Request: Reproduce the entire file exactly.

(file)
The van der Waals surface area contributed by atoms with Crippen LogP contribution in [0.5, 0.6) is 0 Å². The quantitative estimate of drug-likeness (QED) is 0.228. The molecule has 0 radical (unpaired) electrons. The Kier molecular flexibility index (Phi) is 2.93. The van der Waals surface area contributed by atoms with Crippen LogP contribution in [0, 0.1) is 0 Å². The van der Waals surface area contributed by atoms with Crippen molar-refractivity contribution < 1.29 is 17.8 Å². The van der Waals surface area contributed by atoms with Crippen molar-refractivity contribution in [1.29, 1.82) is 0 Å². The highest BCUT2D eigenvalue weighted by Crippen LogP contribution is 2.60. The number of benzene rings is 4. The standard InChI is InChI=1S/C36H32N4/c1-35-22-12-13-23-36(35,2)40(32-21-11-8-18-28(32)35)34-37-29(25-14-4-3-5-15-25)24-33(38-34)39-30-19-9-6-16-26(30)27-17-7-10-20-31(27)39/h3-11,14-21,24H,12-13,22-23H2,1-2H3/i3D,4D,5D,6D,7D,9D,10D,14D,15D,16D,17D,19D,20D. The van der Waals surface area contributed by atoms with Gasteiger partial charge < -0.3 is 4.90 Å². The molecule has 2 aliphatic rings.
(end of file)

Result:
The van der Waals surface area contributed by atoms with Crippen LogP contribution in [0.5, 0.6) is 0 Å². The quantitative estimate of drug-likeness (QED) is 0.228. The molecule has 0 radical (unpaired) electrons. The Kier molecular flexibility index (Phi) is 2.93. The van der Waals surface area contributed by atoms with Crippen LogP contribution in [0, 0.1) is 0 Å². The van der Waals surface area contributed by atoms with Crippen molar-refractivity contribution < 1.29 is 17.8 Å². The van der Waals surface area contributed by atoms with Crippen molar-refractivity contribution in [1.29, 1.82) is 0 Å². The highest BCUT2D eigenvalue weighted by Crippen LogP contribution is 2.60. The number of benzene rings is 4. The standard InChI is InChI=1S/C36H32N4/c1-35-22-12-13-23-36(35,2)40(32-21-11-8-18-28(32)35)34-37-29(25-14-4-3-5-15-25)24-33(38-34)39-30-19-9-6-16-26(30)27-17-7-10-20-31(27)39/h3-11,14-21,24H,12-13,22-23H2,1-2H3/i3D,4D,5D,6D,7D,9D,10D,14D,15D,16D,17D,19D,20D. The van der Waals surface area contributed by atoms with Gasteiger partial charge < -0.3 is 4.90 Å². The molecule has 2 aliphatic rings.